A director friend who loaned her the camera equipment, who turns out to be a virulent racist and homophobe, first suggests throwing it all out, but once he learns the drill, feels the tacky backdrop may be just right. Too bad he couldn’t stick around, he might have made an excellent source of running conflict throughout the film, but the tension between Jack and Shirley proves to be enough.
Early on, the director has to practically beg her son and boom mike operator, Nico, to straighten up the place (played with appropriate reluctant uneasiness by Eamon Fahey, who is, at times, the queasy object of Jason’s wandering gay eye “Ohh! You cookin’ up some juicy chicken meat up in here!” he declares upon entering Clarke’s apartment and spying her young son).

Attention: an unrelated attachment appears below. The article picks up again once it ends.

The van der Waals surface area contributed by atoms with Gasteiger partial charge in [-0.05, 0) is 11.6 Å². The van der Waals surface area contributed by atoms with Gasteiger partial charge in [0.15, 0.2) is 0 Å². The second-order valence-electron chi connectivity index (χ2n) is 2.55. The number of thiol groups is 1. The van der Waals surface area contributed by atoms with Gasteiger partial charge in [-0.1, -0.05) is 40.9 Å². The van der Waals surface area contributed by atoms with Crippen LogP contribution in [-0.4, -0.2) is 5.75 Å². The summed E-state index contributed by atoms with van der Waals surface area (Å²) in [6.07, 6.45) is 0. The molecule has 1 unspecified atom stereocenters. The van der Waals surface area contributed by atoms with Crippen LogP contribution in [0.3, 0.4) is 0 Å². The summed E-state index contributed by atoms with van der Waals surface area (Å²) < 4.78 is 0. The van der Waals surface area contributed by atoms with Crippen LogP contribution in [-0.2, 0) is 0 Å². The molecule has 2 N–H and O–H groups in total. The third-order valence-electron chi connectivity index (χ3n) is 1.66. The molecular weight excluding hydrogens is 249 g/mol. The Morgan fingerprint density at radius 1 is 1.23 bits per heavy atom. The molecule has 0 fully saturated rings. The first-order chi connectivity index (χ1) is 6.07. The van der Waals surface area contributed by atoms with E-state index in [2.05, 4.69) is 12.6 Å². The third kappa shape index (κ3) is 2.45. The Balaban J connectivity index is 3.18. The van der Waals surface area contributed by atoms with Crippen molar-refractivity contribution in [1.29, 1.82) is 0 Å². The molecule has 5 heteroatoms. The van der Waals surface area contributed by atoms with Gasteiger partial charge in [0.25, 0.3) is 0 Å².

Bryan Webster is absolutely delightful as the dope dealer friend Candy Man, whose long-awaited arrival propels the film to its denouement. He does his best to look like a barefoot Ray Charles, delivering the much-demanded dope that Jason says he needs in order to relax and ‘be real’ on-camera.
In the film, Jason, in his exaggerated manner of speaking through his alcohol and drug fueled haze, spins extraordinary tales about his a career as a quasi-drag nightclub entertainer, which appear to be more imaginary (especially when he’s high) than real.  In real life, there’s only one known performance of his cabaret act in a one-night-only performance in the theatre district.
His confrontations with his father; growing up in Trenton is at the center of his internal conflicts. He describes in creepy detail one encounter with his father as a toddler that may or may not reveal the origins of his sexual preferences. He is similarly vague about the sexual encounters that occurred later in life when he was arrested and imprisoned at Rikers Island and was, presumably, raped and driven to the point of attempted suicide.